basis of both of these loads. The rating or setting of the overcurrent device must be sufficient to carry the lighting and/or appliance load plus the rating or setting of the motor branch-circuit protective device.
A controller is a device that starts and stops a motor by making and breaking the power current flow to the motor windings. A push-button station, a limit switch, or any other pilot-control device is not considered a controller. Each motor is required to have a suitable controller that can start and stop the motor and perform any other control functions required. A controller must be capable of interrupting the current of the motor under locked-rotor conditions (NEC ® 430-151) and must have a horsepower rating not lower than the rating of the motor, exceptions as permitted.
Branch-circuit fuses or circuit breakers are considered to be acceptable controller devices under the following conditions:
Figure 7-4. - Branch-circuit conductor sizing.
For a stationary motor rated at one-eighth horsepower or less that is normally left running and is constructed so that it cannot be damaged by overload or failure to start.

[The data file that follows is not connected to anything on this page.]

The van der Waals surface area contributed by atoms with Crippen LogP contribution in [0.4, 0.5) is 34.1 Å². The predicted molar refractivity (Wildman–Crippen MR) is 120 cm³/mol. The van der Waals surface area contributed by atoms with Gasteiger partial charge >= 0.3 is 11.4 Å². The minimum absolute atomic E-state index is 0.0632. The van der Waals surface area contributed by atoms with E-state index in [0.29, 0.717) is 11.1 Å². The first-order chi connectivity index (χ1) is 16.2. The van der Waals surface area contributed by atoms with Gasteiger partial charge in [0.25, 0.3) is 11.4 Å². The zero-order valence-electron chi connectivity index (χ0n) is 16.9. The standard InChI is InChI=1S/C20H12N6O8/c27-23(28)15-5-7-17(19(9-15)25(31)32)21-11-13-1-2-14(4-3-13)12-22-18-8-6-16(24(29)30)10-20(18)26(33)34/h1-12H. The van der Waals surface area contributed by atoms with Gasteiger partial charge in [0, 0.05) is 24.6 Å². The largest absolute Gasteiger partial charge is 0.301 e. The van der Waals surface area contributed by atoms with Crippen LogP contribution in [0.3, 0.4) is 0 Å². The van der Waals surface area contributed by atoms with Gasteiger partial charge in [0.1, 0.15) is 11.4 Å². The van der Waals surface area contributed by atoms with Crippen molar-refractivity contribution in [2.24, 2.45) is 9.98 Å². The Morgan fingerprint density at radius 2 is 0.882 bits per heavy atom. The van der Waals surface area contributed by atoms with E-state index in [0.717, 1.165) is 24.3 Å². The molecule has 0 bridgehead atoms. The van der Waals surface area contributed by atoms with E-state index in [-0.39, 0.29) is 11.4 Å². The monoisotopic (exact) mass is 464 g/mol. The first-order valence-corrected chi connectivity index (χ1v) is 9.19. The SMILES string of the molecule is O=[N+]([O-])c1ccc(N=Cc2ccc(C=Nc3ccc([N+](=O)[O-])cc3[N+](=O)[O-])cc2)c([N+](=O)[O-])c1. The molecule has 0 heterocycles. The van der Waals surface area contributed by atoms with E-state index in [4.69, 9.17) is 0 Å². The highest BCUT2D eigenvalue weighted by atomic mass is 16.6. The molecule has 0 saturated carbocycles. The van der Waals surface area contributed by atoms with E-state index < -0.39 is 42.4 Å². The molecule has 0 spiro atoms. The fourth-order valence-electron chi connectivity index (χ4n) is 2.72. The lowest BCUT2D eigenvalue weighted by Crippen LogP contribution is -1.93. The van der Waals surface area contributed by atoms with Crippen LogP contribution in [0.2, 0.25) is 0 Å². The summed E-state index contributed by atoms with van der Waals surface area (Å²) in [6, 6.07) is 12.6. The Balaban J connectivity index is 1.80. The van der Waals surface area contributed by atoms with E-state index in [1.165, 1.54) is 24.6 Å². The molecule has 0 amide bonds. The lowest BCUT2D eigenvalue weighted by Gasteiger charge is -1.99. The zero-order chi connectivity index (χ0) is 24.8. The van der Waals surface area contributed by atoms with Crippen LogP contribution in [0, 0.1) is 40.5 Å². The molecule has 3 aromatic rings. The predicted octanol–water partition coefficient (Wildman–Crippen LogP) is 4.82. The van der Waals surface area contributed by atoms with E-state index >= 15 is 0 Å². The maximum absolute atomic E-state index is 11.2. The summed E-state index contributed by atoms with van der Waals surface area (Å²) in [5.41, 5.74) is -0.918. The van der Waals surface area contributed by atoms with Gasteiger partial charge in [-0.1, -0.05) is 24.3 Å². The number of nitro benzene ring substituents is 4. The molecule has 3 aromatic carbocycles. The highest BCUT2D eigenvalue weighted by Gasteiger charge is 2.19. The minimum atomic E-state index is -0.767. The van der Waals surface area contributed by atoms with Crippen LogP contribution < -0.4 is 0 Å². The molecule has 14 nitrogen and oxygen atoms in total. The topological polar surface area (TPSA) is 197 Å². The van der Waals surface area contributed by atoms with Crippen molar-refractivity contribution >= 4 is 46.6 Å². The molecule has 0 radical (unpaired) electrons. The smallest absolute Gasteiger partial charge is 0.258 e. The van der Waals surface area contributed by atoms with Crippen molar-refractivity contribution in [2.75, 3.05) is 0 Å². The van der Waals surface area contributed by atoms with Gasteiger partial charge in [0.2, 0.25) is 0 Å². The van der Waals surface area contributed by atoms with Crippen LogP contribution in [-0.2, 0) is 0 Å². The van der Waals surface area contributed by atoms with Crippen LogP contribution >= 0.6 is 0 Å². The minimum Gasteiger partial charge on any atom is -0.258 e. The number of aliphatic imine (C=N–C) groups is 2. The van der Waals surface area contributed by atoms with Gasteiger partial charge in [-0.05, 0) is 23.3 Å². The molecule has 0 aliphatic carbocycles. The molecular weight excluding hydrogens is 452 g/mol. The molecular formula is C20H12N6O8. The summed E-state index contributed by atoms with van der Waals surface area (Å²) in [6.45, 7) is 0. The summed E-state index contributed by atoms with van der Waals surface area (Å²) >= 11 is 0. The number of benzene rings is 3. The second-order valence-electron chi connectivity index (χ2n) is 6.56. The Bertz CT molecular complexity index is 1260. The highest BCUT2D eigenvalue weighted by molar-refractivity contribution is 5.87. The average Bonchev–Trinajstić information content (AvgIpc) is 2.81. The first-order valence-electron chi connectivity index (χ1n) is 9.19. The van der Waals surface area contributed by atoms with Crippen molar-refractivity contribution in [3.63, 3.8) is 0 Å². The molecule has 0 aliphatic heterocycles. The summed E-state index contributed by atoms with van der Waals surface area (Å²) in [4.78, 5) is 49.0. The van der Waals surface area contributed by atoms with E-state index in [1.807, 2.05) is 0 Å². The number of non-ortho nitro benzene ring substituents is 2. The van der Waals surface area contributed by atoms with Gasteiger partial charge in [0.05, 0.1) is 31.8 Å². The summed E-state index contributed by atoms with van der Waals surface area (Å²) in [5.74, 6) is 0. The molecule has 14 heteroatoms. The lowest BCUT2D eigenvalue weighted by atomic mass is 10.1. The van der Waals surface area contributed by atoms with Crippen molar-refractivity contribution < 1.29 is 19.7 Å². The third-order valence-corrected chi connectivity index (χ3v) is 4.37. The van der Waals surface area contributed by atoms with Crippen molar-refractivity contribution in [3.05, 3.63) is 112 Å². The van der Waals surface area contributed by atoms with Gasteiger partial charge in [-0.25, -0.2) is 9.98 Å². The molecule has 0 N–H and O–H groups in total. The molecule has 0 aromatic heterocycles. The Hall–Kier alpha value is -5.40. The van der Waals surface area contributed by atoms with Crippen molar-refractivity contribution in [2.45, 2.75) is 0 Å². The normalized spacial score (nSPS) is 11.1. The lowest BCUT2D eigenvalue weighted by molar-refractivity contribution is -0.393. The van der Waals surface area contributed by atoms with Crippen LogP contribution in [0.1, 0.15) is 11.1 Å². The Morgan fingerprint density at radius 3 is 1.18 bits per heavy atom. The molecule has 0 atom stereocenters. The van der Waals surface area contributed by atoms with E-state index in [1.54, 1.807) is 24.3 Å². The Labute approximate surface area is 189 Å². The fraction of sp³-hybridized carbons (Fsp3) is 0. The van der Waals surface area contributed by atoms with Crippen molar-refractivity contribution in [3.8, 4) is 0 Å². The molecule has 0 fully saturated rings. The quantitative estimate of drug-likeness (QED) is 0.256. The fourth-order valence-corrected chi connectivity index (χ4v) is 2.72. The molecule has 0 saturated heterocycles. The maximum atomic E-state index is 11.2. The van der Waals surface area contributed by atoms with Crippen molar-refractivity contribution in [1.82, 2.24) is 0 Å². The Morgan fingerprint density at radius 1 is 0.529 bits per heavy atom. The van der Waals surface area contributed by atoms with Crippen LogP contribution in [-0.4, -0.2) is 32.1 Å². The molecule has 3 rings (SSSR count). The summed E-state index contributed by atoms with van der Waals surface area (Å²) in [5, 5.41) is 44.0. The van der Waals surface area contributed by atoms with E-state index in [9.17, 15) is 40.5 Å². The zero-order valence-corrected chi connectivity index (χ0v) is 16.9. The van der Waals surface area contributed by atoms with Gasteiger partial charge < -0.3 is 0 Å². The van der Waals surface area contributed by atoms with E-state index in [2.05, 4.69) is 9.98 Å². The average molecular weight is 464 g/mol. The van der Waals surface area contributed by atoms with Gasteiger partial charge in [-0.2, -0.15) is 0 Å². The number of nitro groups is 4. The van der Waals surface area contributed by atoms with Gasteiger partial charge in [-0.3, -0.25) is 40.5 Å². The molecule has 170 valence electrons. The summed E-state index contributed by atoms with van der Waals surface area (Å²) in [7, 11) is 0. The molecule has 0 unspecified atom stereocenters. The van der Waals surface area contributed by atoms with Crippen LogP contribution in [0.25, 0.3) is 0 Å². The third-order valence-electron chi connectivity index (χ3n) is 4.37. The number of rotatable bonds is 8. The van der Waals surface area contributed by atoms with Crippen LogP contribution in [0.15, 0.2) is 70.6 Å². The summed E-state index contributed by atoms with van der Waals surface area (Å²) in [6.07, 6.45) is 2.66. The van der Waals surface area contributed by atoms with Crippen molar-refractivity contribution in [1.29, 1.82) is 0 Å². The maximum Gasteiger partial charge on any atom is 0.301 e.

For a portable motor rated at one-third horsepower or less, the controller may be an attachment plug and receptacle.
The controller may be a general-use switch having an ampere rating at least twice the full-load current rating of a stationary motor rated at 2 horsepower or less and 300 volts or less.
A branch-circuit breaker, rated in amperes only, may be used as a controller. When this circuit breaker is also used for short-circuit and ground-fault and/or overload protection, it will conform to the appropriate provisions of the NEC ® governing the type of protection afforded. Figure 7-5 will help you to understand controller definitions.
Generally, each motor must have its own individual controller. The exception is for motors rated 600 volts or less; a single controller rated at not less than the sum of the horsepower ratings of all of theContinue Reading